This week, I’m visiting my parents in Shreveport, Louisiana, where I grew up. Yesterday, I had the chance to go watch my 74-year-old dad play tennis against his long-time friend and rival in what has become a once- or twice-weekly ritual. These two guys have been competitors since childhood. They have also been friends since childhood. They played against each other in the juniors and with each other in college. Yes, the level of tennis has changed over the years. Neither one moves too well these days. Neither one has the piercing groundstrokes that once defined their games. And neither one has lost the desire to win when facing the other across the net.
On the court next to my dad and his friend/opponent was an 18-year-old high school senior who is preparing to play Division 3 tennis for Sewanee University in the fall. We struck up a conversation. I asked him if he knew one of the seniors on my son’s high school team, Danny. He did. Not only did he know Danny, though, but he told me they have been friends since the 10-and-unders and have been competing against each other ever since. He went on to tell me about their most recent match, in detail, describing how the 3-hour-and-45-minute match in the extreme summer heat and humidity had taken his last reserves so that, even though he won, he went on to lose handily in the next round of the tourney. He also told me what a great guy Danny is and how excited he is that Danny’s getting to play D1 tennis next year. He is truly happy for – and proud of – his friend.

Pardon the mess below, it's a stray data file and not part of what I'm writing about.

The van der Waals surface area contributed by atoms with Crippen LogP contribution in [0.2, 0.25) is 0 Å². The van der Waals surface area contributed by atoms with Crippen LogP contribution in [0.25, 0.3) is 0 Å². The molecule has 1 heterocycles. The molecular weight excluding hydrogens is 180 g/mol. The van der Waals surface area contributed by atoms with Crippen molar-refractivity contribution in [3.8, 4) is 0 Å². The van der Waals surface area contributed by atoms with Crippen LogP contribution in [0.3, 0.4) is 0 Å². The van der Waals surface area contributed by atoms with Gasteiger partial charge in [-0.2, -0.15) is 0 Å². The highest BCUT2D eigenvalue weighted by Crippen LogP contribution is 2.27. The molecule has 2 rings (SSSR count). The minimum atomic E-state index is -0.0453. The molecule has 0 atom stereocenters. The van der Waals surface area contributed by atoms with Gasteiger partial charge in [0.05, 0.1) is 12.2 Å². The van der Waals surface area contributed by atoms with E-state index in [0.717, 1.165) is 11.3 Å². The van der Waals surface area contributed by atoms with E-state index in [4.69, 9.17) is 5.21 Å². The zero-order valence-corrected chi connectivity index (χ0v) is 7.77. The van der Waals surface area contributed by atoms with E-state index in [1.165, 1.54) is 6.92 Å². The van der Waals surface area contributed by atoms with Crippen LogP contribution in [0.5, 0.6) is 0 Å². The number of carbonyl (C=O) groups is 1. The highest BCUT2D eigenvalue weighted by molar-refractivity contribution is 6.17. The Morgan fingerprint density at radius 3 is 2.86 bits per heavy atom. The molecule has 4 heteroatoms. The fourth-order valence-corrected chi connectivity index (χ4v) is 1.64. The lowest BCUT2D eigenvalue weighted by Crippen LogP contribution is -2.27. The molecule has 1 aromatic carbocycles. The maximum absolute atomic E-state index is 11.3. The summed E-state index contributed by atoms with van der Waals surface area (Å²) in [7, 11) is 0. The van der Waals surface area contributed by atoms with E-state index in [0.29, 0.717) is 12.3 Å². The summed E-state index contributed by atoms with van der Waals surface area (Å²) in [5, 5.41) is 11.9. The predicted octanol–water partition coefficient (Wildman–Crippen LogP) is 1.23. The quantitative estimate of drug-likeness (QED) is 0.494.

This is what junior tennis can do – it can create life-long friendships that originate on the courts but extend way beyond them. My dad has recently re-connected with several of the other guys who played with him at Tulane. They rehash old matches, tell their “war stories”, and reminisce about their glory days. The friendships that started on some green clay courts 60+ years ago have survived graduate school, marriage, children, divorce, illness, and tragedy. I hope my son has these same stories of friendship to share with his kids and grandkids some day.